Below is the excerpt from Tensor Analysis On Manifolds by Bishop & Goldberg.
I do not understand the passage at all. I guess I have not understood some key fundamental concept properly. Below are my questions.
What exactly is the manifold we are trying to chart here? Is it a single parabola OR all parabolas in $R^2$ [in (+,+) & (+,-) quadrants]?
The example says "No neighborhood of a singular point is mapped 1-1 by $\mu$; such neighborhoods are 'folded' on themselves, and neighborhoods of (0,0) are folded twice". What does "folding" mean here?
When the determinant is zero, the matrix has vectors(basis?) which are linearly dependent. Here when the jacobian determinant is zero, does that mean at those singular points, the basis vectors become linearly dependent?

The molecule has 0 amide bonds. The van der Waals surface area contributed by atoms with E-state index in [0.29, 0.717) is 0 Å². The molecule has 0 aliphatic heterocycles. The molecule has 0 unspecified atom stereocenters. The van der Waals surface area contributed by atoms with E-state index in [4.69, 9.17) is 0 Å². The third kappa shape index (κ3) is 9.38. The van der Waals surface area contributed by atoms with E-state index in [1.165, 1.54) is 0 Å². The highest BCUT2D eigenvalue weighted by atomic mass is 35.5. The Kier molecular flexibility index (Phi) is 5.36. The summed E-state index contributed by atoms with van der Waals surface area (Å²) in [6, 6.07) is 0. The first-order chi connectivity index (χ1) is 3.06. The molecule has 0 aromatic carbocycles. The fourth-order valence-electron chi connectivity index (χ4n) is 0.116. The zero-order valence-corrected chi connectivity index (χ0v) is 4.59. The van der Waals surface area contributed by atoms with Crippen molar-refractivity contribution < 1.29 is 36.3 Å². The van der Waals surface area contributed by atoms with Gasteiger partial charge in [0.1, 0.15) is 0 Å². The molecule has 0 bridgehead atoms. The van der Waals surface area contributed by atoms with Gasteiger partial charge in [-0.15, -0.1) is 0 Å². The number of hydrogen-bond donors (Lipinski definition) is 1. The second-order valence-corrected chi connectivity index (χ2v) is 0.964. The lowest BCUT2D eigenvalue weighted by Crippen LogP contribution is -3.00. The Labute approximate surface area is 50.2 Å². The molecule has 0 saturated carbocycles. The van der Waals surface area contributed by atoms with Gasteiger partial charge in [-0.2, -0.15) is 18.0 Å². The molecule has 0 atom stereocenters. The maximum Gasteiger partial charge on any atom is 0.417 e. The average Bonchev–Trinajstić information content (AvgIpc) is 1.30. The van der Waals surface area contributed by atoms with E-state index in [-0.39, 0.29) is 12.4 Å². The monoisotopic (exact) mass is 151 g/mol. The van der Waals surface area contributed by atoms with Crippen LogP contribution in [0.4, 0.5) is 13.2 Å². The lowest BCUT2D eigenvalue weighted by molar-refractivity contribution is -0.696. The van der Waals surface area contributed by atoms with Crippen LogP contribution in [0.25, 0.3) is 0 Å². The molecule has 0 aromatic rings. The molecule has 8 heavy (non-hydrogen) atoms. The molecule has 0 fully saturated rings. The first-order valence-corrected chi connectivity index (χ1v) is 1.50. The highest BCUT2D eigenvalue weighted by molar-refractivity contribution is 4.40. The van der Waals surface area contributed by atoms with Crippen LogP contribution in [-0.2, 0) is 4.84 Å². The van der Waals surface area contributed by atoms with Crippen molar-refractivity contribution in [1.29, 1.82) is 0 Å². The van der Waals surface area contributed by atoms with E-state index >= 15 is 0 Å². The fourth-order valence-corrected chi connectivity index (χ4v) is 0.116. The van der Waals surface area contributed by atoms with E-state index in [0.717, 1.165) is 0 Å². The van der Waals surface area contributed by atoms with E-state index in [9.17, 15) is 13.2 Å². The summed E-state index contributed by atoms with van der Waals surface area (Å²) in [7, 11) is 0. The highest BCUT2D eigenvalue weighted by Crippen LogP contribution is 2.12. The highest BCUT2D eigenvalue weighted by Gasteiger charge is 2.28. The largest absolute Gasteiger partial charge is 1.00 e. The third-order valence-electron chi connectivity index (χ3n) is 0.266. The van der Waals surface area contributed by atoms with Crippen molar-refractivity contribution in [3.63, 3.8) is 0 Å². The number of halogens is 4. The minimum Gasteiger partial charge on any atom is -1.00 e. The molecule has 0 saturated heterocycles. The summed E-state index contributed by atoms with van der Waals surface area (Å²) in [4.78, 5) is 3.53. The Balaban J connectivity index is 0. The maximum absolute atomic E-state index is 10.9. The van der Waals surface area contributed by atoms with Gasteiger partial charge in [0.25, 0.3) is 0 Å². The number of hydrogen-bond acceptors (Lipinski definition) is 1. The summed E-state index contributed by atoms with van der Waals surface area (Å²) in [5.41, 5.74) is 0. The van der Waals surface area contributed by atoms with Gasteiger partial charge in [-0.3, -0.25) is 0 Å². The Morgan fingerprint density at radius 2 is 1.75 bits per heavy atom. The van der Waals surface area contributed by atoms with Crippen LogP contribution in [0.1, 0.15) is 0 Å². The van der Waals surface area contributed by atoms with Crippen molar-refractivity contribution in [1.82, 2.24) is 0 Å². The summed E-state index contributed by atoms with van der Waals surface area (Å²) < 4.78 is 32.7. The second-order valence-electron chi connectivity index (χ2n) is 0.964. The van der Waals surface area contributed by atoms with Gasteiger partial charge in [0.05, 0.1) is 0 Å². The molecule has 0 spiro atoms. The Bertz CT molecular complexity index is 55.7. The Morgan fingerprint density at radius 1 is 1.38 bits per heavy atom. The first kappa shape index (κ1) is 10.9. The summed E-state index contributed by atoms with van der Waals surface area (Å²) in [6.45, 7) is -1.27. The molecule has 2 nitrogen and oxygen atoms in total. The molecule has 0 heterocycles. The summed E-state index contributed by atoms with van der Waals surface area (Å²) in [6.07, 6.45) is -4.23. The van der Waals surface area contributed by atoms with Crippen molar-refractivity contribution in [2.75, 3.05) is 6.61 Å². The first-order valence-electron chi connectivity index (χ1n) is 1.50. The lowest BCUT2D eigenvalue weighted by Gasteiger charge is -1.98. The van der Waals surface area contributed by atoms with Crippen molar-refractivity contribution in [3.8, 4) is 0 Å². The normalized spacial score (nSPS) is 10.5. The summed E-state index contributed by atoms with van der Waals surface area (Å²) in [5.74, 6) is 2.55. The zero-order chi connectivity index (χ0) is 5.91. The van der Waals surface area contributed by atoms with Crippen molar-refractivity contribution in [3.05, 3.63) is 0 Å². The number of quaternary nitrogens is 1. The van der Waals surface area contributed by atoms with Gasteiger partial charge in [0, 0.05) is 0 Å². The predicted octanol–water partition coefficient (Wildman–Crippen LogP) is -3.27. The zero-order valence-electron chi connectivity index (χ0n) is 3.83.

It says "For every point except those on these lines there is some neighborhood on which $\mu$ is an 'admissibile' coordinate map". Intuitively how is this 'admissibility' derived from the jacobian determinant being non-zero? I get that this line cannot be mapped continuously in some other chart, ie, $\tau$ $\circ$ $\mu^-1$ is not continuous. But how jacobian determinant being zero results in this?
It says "Each of the four connected regions of non-singular points is mapped by $\mu$ 1-1 onto V". In the figure, what are these four connected regions? Is it the line D's segments? (above line A, A to x, x to B and below B)?
I guess I have some serious gaps in my understanding. Probably I'm missing the big picture. Can somebody help me on this?